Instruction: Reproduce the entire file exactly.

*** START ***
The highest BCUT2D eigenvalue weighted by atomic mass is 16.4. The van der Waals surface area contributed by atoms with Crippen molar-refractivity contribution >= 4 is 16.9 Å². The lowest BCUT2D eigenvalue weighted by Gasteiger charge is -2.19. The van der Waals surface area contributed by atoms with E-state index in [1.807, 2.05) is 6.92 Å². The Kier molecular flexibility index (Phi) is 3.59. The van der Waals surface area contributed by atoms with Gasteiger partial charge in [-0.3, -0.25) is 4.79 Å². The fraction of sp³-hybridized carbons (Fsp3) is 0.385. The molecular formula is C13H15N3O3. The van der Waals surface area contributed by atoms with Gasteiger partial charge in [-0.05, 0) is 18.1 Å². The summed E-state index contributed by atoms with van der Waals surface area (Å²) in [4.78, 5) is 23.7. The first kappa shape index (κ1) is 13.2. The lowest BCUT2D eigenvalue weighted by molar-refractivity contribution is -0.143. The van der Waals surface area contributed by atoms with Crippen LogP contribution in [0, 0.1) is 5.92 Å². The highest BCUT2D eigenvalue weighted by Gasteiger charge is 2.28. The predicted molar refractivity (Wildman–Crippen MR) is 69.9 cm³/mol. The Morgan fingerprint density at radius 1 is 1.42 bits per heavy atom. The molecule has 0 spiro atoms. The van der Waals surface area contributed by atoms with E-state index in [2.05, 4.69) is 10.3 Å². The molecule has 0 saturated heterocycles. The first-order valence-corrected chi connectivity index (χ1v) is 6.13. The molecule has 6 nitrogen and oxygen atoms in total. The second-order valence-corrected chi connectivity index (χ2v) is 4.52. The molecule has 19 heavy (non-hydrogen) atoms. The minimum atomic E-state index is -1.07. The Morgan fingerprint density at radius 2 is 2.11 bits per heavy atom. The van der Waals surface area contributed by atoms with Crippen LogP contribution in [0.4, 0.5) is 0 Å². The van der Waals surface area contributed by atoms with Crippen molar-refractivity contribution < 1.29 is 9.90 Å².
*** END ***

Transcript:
The highest BCUT2D eigenvalue weighted by atomic mass is 16.4. The van der Waals surface area contributed by atoms with Crippen molar-refractivity contribution >= 4 is 16.9 Å². The lowest BCUT2D eigenvalue weighted by Gasteiger charge is -2.19. The van der Waals surface area contributed by atoms with E-state index in [1.807, 2.05) is 6.92 Å². The Kier molecular flexibility index (Phi) is 3.59. The van der Waals surface area contributed by atoms with Gasteiger partial charge in [-0.3, -0.25) is 4.79 Å². The fraction of sp³-hybridized carbons (Fsp3) is 0.385. The molecular formula is C13H15N3O3. The van der Waals surface area contributed by atoms with Gasteiger partial charge in [-0.05, 0) is 18.1 Å². The summed E-state index contributed by atoms with van der Waals surface area (Å²) in [4.78, 5) is 23.7. The first kappa shape index (κ1) is 13.2. The lowest BCUT2D eigenvalue weighted by molar-refractivity contribution is -0.143. The van der Waals surface area contributed by atoms with Crippen LogP contribution in [0, 0.1) is 5.92 Å². The highest BCUT2D eigenvalue weighted by Gasteiger charge is 2.28. The predicted molar refractivity (Wildman–Crippen MR) is 69.9 cm³/mol. The Morgan fingerprint density at radius 1 is 1.42 bits per heavy atom. The molecule has 0 spiro atoms. The van der Waals surface area contributed by atoms with E-state index in [2.05, 4.69) is 10.3 Å². The molecule has 0 saturated heterocycles. The first-order valence-corrected chi connectivity index (χ1v) is 6.13. The molecule has 6 nitrogen and oxygen atoms in total. The second-order valence-corrected chi connectivity index (χ2v) is 4.52. The molecule has 19 heavy (non-hydrogen) atoms. The minimum atomic E-state index is -1.07. The Morgan fingerprint density at radius 2 is 2.11 bits per heavy atom. The van der Waals surface area contributed by atoms with Crippen LogP contribution in [0.4, 0.5) is 0 Å². The van der Waals surface area contributed by atoms with Crippen molar-refractivity contribution < 1.29 is 9.90 Å².